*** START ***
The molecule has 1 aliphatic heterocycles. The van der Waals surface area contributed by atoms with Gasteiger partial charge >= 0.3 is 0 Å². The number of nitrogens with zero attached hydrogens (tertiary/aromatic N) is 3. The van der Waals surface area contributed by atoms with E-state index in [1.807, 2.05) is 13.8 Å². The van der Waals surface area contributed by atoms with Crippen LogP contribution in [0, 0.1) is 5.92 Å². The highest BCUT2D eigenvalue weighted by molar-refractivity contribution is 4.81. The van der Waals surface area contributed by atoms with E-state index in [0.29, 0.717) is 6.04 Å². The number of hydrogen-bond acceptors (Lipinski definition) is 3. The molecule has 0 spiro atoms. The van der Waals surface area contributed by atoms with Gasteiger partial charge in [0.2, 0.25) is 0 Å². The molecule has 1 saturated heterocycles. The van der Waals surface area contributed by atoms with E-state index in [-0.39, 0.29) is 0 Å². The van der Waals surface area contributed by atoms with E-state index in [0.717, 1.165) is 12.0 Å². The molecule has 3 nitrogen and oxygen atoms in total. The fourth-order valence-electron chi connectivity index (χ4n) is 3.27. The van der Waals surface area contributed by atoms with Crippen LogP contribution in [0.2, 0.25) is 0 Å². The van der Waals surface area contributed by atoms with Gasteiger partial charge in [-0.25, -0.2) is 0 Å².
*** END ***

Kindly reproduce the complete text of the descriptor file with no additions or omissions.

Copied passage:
The molecule has 1 aliphatic heterocycles. The van der Waals surface area contributed by atoms with Gasteiger partial charge >= 0.3 is 0 Å². The number of nitrogens with zero attached hydrogens (tertiary/aromatic N) is 3. The van der Waals surface area contributed by atoms with E-state index in [1.807, 2.05) is 13.8 Å². The van der Waals surface area contributed by atoms with Crippen LogP contribution in [0, 0.1) is 5.92 Å². The highest BCUT2D eigenvalue weighted by molar-refractivity contribution is 4.81. The van der Waals surface area contributed by atoms with E-state index in [0.29, 0.717) is 6.04 Å². The number of hydrogen-bond acceptors (Lipinski definition) is 3. The molecule has 0 spiro atoms. The van der Waals surface area contributed by atoms with Gasteiger partial charge in [0.2, 0.25) is 0 Å². The molecule has 1 saturated heterocycles. The van der Waals surface area contributed by atoms with E-state index in [-0.39, 0.29) is 0 Å². The van der Waals surface area contributed by atoms with E-state index in [0.717, 1.165) is 12.0 Å². The molecule has 3 nitrogen and oxygen atoms in total. The fourth-order valence-electron chi connectivity index (χ4n) is 3.27. The van der Waals surface area contributed by atoms with Crippen LogP contribution in [0.2, 0.25) is 0 Å². The van der Waals surface area contributed by atoms with Gasteiger partial charge in [-0.25, -0.2) is 0 Å².